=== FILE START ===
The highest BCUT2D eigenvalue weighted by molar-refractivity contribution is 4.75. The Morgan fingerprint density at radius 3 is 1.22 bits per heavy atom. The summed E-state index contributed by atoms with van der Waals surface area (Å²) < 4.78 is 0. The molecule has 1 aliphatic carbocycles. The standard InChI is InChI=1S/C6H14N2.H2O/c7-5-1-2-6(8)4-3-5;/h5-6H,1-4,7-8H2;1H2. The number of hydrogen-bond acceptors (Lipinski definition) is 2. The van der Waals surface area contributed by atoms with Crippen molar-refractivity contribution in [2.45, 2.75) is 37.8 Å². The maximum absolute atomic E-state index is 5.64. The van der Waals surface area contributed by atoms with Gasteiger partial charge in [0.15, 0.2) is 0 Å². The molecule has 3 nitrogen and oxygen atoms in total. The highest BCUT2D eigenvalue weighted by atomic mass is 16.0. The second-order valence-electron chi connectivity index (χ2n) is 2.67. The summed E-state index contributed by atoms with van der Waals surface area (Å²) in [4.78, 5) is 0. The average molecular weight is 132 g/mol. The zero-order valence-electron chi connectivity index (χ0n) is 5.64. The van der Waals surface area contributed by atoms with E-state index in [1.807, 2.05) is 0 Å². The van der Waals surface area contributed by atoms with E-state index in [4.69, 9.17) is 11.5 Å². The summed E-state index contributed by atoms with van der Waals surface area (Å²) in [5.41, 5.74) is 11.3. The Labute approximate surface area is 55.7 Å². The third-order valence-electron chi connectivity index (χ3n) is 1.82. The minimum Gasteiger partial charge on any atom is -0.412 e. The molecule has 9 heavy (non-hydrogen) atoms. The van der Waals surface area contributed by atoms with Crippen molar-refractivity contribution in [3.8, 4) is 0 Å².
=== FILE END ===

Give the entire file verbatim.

The highest BCUT2D eigenvalue weighted by molar-refractivity contribution is 4.75. The Morgan fingerprint density at radius 3 is 1.22 bits per heavy atom. The summed E-state index contributed by atoms with van der Waals surface area (Å²) < 4.78 is 0. The molecule has 1 aliphatic carbocycles. The standard InChI is InChI=1S/C6H14N2.H2O/c7-5-1-2-6(8)4-3-5;/h5-6H,1-4,7-8H2;1H2. The number of hydrogen-bond acceptors (Lipinski definition) is 2. The van der Waals surface area contributed by atoms with Crippen molar-refractivity contribution in [2.45, 2.75) is 37.8 Å². The maximum absolute atomic E-state index is 5.64. The van der Waals surface area contributed by atoms with Gasteiger partial charge in [0.15, 0.2) is 0 Å². The molecule has 3 nitrogen and oxygen atoms in total. The highest BCUT2D eigenvalue weighted by atomic mass is 16.0. The second-order valence-electron chi connectivity index (χ2n) is 2.67. The summed E-state index contributed by atoms with van der Waals surface area (Å²) in [4.78, 5) is 0. The average molecular weight is 132 g/mol. The zero-order valence-electron chi connectivity index (χ0n) is 5.64. The van der Waals surface area contributed by atoms with E-state index in [1.807, 2.05) is 0 Å². The van der Waals surface area contributed by atoms with E-state index in [4.69, 9.17) is 11.5 Å². The summed E-state index contributed by atoms with van der Waals surface area (Å²) in [5.41, 5.74) is 11.3. The Labute approximate surface area is 55.7 Å². The third-order valence-electron chi connectivity index (χ3n) is 1.82. The minimum Gasteiger partial charge on any atom is -0.412 e. The molecule has 9 heavy (non-hydrogen) atoms. The van der Waals surface area contributed by atoms with Crippen molar-refractivity contribution in [3.8, 4) is 0 Å².